Thousand Petaled Lotus

May you have as many blessings as a thousand petaled lotus.

One of my dear hospice patients died a few days ago. She had a hard death. Watching her last days was tough. When she died, I felt relieved because she was no longer suffering. For the first time ever, I prayed that she would have as many blessings as a thousand petaled lotus.

My hospice patient whom I’ll call Sherri died from colon cancer. She was fifty years old with long, strawberry blonde hair. She was married and had three children in their teens and early twenties. She was a beautiful woman inside and out.

My last memory of Sherri is of her sitting in a kitchen chair supported by pillows. Her temples were sunken in, and her eyes were half open. As she breathed, her bony rib cage gently moved in and out. She looked like she was pregnant with a swollen belly. The tube that connected to her stomach helped reduce the fluid. Sherri sat in a chair because it was the only place that didn’t cause her pain. Later on, she died in her bed with her husband by her side.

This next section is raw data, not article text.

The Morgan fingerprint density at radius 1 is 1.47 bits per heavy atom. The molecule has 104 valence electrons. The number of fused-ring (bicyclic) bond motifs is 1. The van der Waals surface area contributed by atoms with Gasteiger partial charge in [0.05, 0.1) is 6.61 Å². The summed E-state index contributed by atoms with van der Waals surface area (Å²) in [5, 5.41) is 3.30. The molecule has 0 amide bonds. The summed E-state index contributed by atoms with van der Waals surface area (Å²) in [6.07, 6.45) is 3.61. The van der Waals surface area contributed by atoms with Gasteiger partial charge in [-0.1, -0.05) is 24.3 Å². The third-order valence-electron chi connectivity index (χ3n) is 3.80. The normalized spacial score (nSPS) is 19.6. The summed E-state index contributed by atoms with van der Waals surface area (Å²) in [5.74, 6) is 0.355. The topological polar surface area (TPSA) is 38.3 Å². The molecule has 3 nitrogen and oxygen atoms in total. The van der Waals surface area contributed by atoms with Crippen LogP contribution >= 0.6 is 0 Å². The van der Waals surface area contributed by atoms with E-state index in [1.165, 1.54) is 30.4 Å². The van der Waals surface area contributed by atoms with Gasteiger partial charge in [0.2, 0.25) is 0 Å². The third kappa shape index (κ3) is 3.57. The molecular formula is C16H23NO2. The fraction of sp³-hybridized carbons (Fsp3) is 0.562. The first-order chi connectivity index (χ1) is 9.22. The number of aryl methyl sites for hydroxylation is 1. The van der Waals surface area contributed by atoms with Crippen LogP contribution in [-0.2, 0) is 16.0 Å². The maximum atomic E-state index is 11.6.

I gave Sherri a gentle massage on her feet and legs. Her husband sat by her, holding her hand. As I massaged her feet and legs, Neil Diamond’s song, “Do I Wanna Be Yours” played in the background. Sherri’s husband began to sob during the song. I put my hands on his shoulders and told him that he’s doing an excellent job taking care of his wife.

Joan Halifax says, “Being with dying often means bearing witness to and accepting the unbearable and the unacceptable.” It was a hard death. And now when I think about her death, all I can feel is compassion. I’m glad it’s over.